Apple's head man Steve Jobs today demonstrated the company's Bluetooth technology for Mac OS X at the Macworld Expo in Tokyo, as well as wowing crowds with a new, whopping 23in high-definition screen.
Cracking new kit but hundred-buck price hike
But he had some bad news too — price hikes of $100 (around £70) across the board, for which he blamed an increase in component costs.
"Apple was the first to build in Ethernet, one of the first to build in USB, the first to build in FireWire and the first to build in 802.11 wireless networking," said Jobs. "Now we're offering a Bluetooth solution that actually works and is easy to use."
Judging on the way users love Macs' traditionally easy-to-use set-up, this may actually be true.
He then announced some good and bad news for the Macolytes. The good news was that the demand for the new iMacs was much more than expected. He said Apple has shipped 125,000 of them.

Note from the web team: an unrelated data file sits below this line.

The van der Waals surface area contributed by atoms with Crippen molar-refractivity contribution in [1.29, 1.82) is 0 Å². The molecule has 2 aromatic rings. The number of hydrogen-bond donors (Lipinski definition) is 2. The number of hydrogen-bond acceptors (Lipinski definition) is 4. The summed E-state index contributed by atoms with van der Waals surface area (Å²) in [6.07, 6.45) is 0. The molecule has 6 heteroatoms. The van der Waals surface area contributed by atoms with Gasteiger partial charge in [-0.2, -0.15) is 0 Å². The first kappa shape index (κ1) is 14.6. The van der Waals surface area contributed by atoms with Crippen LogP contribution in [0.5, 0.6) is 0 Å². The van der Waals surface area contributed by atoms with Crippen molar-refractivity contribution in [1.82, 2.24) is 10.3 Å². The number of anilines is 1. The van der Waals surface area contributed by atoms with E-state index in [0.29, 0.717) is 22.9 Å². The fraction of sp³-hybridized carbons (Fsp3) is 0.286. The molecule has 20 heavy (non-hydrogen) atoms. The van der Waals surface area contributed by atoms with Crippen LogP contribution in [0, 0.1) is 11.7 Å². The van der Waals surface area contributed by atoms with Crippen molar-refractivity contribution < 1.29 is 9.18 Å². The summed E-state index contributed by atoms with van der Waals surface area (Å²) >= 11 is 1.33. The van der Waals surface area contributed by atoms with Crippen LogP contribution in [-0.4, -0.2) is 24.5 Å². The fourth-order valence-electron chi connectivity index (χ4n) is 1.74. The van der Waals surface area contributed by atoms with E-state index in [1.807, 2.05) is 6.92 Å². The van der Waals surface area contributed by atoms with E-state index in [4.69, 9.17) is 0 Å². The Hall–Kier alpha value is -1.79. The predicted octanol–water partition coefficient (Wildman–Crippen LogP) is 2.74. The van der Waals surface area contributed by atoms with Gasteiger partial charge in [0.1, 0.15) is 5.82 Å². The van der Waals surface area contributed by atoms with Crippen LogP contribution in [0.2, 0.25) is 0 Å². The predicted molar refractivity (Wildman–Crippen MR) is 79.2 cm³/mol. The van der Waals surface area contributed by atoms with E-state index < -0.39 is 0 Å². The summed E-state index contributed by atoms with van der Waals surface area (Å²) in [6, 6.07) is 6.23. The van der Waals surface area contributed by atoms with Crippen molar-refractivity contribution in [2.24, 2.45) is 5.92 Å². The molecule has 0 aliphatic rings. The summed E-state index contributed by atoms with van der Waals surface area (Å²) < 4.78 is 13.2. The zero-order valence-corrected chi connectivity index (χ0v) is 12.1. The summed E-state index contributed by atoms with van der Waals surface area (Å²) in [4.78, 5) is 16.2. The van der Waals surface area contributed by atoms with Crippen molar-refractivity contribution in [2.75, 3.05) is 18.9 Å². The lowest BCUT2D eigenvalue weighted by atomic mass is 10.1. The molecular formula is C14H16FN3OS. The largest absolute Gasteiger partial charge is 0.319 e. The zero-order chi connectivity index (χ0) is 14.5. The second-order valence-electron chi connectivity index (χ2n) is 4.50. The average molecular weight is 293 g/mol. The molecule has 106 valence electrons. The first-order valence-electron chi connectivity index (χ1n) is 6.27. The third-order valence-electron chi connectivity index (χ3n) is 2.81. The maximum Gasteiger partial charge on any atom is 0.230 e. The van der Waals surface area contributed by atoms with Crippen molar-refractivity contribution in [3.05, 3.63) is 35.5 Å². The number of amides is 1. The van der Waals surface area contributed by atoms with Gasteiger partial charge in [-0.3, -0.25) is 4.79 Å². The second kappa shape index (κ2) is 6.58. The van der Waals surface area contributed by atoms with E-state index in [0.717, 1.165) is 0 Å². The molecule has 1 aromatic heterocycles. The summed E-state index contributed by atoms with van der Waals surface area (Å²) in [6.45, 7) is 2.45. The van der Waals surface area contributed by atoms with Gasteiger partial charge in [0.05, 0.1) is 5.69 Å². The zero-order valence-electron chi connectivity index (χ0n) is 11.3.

The bad news was that since the iMac was introduced component prices have increased. Apple will increase prices $100 in the USA and 20,000 yen in Japan across the board. The news was greeted with stunned silence.
Apple also today introduced a second iPod model, with twice the storage capacity as the original device.
The 10GB iPod can store up to 2,000 CD-quality songs. Apple has released free software that adds the ability for iPod users to download and store contact lists with up to 1,000 names and addresses. Users wanting to add a custom look for their iPods can now get them custom-engraved with laser etching.
Apple has added 20 equalizer presets ranging from R&B to Classical, which allows you to adjust the iPod's dynamic range to better match the kind of music you like to listen to.
Contact and EQ features are both available as a free download from Apple's website, entitled iPod Software Updater 1.1. The new 10GB iPod model is now being sold alongside the original 5GB model, priced at a fruity $499, around £350.